Lot 1026: Stunning Winchester Model 1866 Saddle Ring Carbine
Just look at that case hardened hammer!

The evolution of the Winchester 1866 variations is only one facet of the exciting class of Winchester 1866 rifles present at this sale and the next gun is a clear indicator of that fact. Behold the ultra-rare, C.F. Ulrich engraved and signed, nickel plated Winchester model 1866 musket with its bayonet. Start with a Winchester 1866, which is a collectible in and of itself, now make sure it’s an extremely rare musket version, next make it even more rare with a special nickel finish, then make sure it’s downright scarce on account of its factory engraving, and complete this exercise in rarity by having those engravings be the work of Master Engraver C.F. Ulrich who happened to sign this remarkable firearm! Not to mention the matching bayonet. There’s not even a Ulrich rigned or engraved Winchester 1866 musket shown in R.L. Wilson’s The Book of Winchester Engraving nor in Madis’ authoritative work.

Note the C.F. Ulrich stamp to the right of the serial number

The previous gun is amazing in its own right, but the fact that the final gun came to be in the same sale is a near miracle. It is another amazing Winchester 1866, with nickel plating on its barrel bands, receiver, hammer, lever, and carbine buttplate. It too exhibits a full grade coverage of Germanic scrollwork on a punch dot background with scalloped borders. The gun even has the distinct honor of also being signed by this C.F. Ulrich, but the true “Wow factor,” as if those reasons weren’t enough, comes from this gun being consecutively serial numbered to the first! These guns did not come from the same collection nor even the same consignor. They both just happened to come to the world’s #1 firearm auction house for a sale that will have collectors clamoring.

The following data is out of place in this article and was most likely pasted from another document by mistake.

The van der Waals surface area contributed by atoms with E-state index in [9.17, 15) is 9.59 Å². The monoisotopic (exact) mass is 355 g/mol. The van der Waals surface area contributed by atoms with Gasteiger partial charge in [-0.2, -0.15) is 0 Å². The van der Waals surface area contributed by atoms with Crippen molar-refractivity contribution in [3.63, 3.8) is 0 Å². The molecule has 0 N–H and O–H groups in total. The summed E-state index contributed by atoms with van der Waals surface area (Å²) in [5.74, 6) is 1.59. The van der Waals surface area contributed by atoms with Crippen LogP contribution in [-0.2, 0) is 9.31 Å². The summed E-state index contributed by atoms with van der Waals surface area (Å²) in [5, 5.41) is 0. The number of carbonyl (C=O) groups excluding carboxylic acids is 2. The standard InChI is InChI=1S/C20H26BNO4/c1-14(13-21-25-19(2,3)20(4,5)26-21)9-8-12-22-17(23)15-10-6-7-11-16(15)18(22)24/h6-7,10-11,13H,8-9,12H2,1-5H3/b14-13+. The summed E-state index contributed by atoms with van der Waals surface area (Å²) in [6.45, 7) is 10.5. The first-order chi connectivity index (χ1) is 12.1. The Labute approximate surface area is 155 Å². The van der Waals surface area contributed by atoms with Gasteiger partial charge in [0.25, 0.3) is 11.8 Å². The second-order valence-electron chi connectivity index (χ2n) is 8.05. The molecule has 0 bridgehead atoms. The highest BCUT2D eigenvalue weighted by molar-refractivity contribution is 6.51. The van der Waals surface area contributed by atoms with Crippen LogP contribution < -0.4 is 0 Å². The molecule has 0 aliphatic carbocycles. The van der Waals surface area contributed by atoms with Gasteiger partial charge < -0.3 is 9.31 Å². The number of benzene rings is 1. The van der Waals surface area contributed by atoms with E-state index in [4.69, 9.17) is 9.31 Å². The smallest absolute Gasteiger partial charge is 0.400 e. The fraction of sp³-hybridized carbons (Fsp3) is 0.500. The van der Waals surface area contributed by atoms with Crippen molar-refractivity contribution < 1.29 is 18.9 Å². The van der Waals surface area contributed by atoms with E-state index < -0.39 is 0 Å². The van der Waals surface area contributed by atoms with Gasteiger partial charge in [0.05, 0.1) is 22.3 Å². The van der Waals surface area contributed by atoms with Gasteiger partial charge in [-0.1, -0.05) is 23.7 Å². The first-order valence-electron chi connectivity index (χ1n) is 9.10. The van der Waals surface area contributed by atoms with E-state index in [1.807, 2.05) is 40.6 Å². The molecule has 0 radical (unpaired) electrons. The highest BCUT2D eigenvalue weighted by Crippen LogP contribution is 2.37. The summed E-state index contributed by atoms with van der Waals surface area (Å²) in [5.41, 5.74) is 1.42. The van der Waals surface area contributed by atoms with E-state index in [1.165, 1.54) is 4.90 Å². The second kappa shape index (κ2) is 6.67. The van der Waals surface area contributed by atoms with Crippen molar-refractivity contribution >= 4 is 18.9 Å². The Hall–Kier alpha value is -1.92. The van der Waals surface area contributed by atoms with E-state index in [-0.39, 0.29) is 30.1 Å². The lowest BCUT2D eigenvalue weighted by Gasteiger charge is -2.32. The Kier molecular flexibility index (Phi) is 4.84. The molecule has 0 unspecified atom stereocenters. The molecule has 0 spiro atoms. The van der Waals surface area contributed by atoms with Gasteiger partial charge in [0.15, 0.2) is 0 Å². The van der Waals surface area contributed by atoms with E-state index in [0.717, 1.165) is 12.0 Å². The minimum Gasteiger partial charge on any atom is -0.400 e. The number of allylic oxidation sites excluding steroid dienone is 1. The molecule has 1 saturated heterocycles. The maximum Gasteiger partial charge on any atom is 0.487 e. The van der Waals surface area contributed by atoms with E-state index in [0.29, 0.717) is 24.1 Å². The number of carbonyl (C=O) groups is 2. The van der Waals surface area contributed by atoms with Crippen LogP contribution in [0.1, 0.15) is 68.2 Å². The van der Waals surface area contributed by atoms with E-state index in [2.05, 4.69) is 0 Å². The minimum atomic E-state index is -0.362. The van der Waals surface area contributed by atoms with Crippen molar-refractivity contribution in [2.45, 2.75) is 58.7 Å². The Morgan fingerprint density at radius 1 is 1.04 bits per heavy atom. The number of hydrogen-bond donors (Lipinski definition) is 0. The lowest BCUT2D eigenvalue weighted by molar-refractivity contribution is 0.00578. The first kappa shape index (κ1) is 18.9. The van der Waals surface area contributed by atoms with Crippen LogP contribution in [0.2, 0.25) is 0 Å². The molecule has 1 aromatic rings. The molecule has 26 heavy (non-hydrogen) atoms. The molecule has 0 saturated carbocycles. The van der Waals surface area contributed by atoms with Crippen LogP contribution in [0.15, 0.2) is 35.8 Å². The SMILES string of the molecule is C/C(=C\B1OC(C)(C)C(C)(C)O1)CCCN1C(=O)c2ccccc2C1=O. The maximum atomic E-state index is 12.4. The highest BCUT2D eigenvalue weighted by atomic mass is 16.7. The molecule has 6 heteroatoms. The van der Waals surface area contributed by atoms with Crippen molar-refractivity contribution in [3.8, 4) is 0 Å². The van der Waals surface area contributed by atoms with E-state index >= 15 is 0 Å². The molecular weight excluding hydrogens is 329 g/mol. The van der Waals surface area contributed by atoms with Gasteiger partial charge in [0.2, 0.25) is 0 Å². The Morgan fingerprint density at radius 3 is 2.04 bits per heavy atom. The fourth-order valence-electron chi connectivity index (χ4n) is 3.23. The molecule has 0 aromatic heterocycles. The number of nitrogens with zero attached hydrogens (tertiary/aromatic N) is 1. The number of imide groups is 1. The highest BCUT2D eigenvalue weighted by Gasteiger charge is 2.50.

Wondrously enough, this is not the only pair on consecutively number Winchester 1866 models in this auction! RIAC will be selling a pair of consecutively serial numbered Winchester 1866 muskets in near new condition! If you visited us at the Las Vegas Antique Arms show then you already know that these guns are as close as it gets to looking like the just left the factory floor. To have two of such superior quality, let alone two that are consecutively serial numbered, after the many years since their production, is almost unfathomable.

But consecutive serial numbers isn’t all our Winchester 1866 models have to offer. There will be special finishes, muskets, saddle ring carbines, sporting rifles, and signed Ulrich engraved pieces, and supremely high condition examples. If you love early Winchesters, you’ll be hard pressed to ever find more variety and better condition than at our May Premiere Firearms Auction.

Keep in mind, these are only a few selections of a single model from a sole manufacturer. Let this be an indicator of the quality and quantity of first-class collector and investment grade firearms that permeate this entire sale. To see more of what is appearing in this auction, please visit our online catalog. Thank you for taking some time to look at all these amazing items! We promise to post more in the days ahead.